Saudi Arabia rejects Russian calls to work with Assad against ISIL

Saudi Arabia rejects Russian calls to work with Assad against ISIL

MOSCOW - Agence France-Presse
Saudi Arabia rejects Russian calls to work with Assad against ISIL

Russian Foreign Minister Sergei Lavrov (L) and Saudi Foreign Minister Adel al-Jubeir enter a hall during their meeting in Moscow, Russia, August 11, 2015. Reuters Photo

Saudi Arabia's foreign minister on August 11 poured cold water on Russian calls to join forces with the Syrian authorities against Islamic State of Iraq and the Levant (ISIL) jihadists, insisting it would never work with President Bashar al-Assad.  
Moscow, one of Assad's few remaining allies, has called for coordination between the Syrian government and members of an international coalition fighting the extremist group, which controls swathes of territory in Syria and Iraq.
But Saudi Foreign Minister Adel al-Jubeir insisted there would be no cooperation with the Syrian regime after meeting Russian counterpart Sergei Lavrov in Moscow.
"As for a coalition in which Saudi Arabia would participate with the government of Syria, then we need to exclude that. It is not part of our plans," Jubeir said in comments translated into Russian.    

"Our position has not changed... there is no place for Assad in the future of Syria," Jubeir said.
"We think that Bashar al-Assad is part of the problem, not part of the solution."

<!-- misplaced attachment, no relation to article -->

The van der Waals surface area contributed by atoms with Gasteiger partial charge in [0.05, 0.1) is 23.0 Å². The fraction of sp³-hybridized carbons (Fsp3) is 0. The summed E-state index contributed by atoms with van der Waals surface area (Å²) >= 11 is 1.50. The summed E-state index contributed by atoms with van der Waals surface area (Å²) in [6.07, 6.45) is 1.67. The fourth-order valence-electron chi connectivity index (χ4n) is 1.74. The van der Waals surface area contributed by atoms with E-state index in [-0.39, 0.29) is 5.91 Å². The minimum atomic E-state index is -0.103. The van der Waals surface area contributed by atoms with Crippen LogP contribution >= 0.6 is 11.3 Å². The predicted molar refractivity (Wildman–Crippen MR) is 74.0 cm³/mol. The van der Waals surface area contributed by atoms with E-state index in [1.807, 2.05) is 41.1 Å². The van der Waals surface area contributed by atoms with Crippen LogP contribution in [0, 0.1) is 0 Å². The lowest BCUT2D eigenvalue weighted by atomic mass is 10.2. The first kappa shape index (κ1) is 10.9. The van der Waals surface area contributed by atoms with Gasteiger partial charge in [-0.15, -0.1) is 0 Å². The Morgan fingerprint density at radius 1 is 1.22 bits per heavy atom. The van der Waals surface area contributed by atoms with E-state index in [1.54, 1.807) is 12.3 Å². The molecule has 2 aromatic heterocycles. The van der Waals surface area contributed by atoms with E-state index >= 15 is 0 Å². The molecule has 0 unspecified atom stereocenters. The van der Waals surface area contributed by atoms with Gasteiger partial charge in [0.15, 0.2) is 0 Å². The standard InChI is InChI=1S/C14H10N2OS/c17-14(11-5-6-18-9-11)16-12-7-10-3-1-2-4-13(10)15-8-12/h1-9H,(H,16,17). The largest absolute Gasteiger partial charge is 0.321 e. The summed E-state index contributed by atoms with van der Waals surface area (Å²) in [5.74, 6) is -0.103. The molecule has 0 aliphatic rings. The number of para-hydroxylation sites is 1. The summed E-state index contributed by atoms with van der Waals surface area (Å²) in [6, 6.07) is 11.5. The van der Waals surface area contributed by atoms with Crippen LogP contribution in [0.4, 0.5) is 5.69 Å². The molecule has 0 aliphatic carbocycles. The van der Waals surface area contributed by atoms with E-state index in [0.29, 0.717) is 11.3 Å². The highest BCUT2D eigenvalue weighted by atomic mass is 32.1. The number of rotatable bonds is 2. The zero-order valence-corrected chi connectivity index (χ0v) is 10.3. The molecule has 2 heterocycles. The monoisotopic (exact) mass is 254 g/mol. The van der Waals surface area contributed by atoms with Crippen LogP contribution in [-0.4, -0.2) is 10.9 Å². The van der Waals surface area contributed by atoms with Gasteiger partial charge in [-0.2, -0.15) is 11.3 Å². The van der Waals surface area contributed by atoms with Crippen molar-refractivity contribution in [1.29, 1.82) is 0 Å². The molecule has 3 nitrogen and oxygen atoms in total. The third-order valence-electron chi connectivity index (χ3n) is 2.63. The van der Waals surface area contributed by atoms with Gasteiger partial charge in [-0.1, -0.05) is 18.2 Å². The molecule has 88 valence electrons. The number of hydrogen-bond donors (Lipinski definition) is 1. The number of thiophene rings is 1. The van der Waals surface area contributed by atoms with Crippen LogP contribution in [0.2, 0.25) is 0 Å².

Saudi Arabia is part of a US-led coalition that began an air campaign against ISIL in Syria last September.
Russia supports Assad while Saudi Arabia insists he must step down to help end a four-year conflict that has cost over 240,000 lives.
The two ministers last met in Qatar on August 3 when Lavrov, Jubeir and US Secretary of State John Kerry held a three-way meeting, with Syria topping the agenda.
Lavrov said Moscow was not looking to establish a formal alliance against the radical group but warned a failure to cooperate could open the door to extremists.    

Russia wanted "all those who are already fighting terrorists to somehow coordinate so that they focus on their main task -- to fight the threat of terrorism," Lavrov said.    

He admitted that there remained "persistent differences" between Riyadh and Moscow over how to tackle the Syrian conflict.
"The exit of President Assad is part of these differences," Lavrov said.
Russia is trying to bolster its claims to act as a mediator in the Syrian crisis and is set to host a raft of opposition leaders and negotiators on the crisis.
Both Jabeir and Lavrov called for a fresh push to unite Syria's fragmented opposition in a bid to reinvigorate efforts to find a political settlement to the crisis.